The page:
CBD testing shouldn’t just tell you what’s in a CBD oil, which is usually CBD along with a carrier oil like grapeseed oil and maybe some other essential oils for flavor. It should also let you know what’s not in the package. Thorough testing can confirm that the oil you’re buying is not only real CBD, but that it’s free of contaminants like pesticides and synthetic CBD substitutes.
Once companies have these test results, sharing them with customers is not just a best practice—it should be a priority. After all, you shouldn’t have to guess what’s in the bottle or wait to read results until a product arrives in your mailbox. That, says Diamond CBD, is why their team makes test results for CBD oils and tinctures available online, right next to the product description.
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Tetrahydrocannabinol, or THC, is one of the cannabinoids present in both marijuana and agricultural hemp, and it is the substance responsible for giving a psychoactive effect on the body. It is what gives a user a “high.” The reason why hemp is used over marijuana when creating CBD oil is because of the former’s innate low levels of THC over CBD, making it perfect for CBD oil processing.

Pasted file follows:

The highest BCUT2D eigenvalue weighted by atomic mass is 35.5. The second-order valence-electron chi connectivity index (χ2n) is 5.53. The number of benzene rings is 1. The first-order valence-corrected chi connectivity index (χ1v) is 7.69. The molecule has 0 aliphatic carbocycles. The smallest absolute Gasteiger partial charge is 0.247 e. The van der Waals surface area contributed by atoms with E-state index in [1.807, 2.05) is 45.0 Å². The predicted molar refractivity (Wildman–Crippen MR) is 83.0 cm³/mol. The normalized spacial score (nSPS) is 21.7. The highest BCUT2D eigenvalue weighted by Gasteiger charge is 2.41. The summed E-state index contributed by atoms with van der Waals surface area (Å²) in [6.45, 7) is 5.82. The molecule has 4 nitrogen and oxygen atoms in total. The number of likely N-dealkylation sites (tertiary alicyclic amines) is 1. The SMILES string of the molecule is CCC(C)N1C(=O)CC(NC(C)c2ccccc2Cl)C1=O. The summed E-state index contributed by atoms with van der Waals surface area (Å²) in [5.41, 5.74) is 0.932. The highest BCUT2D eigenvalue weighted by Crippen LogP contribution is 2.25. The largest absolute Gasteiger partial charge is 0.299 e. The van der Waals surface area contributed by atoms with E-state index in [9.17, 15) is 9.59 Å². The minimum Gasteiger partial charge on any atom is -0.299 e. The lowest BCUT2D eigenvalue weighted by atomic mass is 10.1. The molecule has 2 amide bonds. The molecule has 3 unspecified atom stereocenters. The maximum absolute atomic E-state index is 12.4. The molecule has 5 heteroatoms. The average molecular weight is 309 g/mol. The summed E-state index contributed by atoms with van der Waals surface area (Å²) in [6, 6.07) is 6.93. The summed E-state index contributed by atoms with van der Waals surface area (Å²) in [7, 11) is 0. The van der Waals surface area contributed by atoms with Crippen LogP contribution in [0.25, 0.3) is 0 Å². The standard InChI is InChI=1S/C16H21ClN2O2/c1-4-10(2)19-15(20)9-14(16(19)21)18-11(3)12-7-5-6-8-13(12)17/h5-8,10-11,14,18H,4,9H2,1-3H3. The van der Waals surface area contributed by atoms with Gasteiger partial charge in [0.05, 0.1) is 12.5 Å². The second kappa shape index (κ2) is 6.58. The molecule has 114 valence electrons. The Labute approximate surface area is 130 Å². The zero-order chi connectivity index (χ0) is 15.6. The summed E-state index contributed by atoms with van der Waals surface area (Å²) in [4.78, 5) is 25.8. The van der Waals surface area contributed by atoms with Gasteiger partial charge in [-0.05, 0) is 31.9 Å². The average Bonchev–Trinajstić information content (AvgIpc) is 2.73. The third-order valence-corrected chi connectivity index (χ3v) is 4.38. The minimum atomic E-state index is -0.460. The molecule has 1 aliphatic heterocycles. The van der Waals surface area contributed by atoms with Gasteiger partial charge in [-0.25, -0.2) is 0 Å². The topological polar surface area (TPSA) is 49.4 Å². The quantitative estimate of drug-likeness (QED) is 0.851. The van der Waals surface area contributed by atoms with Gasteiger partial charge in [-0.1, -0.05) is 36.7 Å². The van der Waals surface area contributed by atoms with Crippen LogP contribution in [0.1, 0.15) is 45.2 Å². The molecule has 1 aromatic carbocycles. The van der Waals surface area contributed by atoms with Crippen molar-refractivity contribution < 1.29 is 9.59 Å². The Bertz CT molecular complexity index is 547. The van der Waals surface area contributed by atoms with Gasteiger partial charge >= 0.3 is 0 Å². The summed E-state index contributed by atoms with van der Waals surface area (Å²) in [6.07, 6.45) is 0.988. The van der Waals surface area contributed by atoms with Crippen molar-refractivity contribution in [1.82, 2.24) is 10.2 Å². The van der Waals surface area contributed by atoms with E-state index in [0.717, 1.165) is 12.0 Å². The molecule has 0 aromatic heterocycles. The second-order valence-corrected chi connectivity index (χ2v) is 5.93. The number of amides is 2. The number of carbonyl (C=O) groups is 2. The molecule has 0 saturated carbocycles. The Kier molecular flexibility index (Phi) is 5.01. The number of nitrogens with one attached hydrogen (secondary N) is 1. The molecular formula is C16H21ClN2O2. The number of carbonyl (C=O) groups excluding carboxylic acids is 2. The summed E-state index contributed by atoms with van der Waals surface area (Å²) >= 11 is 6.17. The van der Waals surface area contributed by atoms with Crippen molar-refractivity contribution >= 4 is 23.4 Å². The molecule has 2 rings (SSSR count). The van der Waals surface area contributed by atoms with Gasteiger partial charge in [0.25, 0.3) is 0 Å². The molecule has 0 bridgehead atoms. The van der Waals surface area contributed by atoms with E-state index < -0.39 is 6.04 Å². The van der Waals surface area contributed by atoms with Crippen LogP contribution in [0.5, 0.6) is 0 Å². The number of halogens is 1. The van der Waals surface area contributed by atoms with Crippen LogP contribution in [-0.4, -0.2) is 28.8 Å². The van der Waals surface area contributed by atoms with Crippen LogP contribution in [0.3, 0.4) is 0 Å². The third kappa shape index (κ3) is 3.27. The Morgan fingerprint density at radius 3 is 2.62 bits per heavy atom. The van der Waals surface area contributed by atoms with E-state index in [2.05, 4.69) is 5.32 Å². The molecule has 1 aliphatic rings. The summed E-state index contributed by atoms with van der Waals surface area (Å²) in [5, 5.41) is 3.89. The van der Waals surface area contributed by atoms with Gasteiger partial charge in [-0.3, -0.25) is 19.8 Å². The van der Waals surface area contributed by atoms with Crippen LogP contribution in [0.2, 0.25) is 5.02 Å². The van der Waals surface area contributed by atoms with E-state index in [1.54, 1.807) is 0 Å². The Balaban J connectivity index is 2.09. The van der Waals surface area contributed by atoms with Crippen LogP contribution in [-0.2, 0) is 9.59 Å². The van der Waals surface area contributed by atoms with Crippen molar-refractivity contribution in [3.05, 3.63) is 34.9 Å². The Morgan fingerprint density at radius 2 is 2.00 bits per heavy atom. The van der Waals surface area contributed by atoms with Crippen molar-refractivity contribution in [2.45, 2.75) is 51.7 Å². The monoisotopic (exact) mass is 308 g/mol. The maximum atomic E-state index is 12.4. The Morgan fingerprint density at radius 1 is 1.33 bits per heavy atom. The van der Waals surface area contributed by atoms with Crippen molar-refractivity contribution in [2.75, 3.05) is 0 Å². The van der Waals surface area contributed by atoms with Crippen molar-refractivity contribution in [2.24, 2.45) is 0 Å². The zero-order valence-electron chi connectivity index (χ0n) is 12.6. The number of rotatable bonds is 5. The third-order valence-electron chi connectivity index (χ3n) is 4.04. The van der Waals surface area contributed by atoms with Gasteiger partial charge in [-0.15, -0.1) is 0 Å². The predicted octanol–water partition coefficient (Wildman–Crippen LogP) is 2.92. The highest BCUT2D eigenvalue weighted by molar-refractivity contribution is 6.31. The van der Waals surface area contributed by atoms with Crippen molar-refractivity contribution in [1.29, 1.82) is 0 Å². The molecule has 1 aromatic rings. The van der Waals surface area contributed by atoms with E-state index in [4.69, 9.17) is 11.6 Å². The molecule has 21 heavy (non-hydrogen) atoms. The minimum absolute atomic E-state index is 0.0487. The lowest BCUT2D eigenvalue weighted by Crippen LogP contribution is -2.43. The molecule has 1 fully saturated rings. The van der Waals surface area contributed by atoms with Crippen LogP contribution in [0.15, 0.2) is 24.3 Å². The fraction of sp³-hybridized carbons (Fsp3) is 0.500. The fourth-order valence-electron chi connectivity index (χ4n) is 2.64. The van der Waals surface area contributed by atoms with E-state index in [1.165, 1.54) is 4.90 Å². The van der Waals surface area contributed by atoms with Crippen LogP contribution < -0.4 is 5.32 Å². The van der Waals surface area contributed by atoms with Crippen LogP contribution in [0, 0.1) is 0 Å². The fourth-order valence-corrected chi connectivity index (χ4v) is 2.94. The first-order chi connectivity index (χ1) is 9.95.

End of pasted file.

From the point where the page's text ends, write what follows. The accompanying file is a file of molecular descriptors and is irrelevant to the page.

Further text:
For some, having more than trace amounts of Tetrahydrocannabinol (THC) might not be a big deal, but if you’re being drug tested at work, operating heavy machinery, or fall into a number of other categories, you may want to keep the THC to a bare minimum. In order to qualify as a legal hemp product, CBD oil must contain less than 0.03% THC. Look for CBD oil certified to have low levels of, or zero, THC in them. Many reputable sellers do offer products that have absolutely no THC in them at all, so if you are concerned about keeping even trace amounts of TCH out of your body, it is best to look for those products and sellers.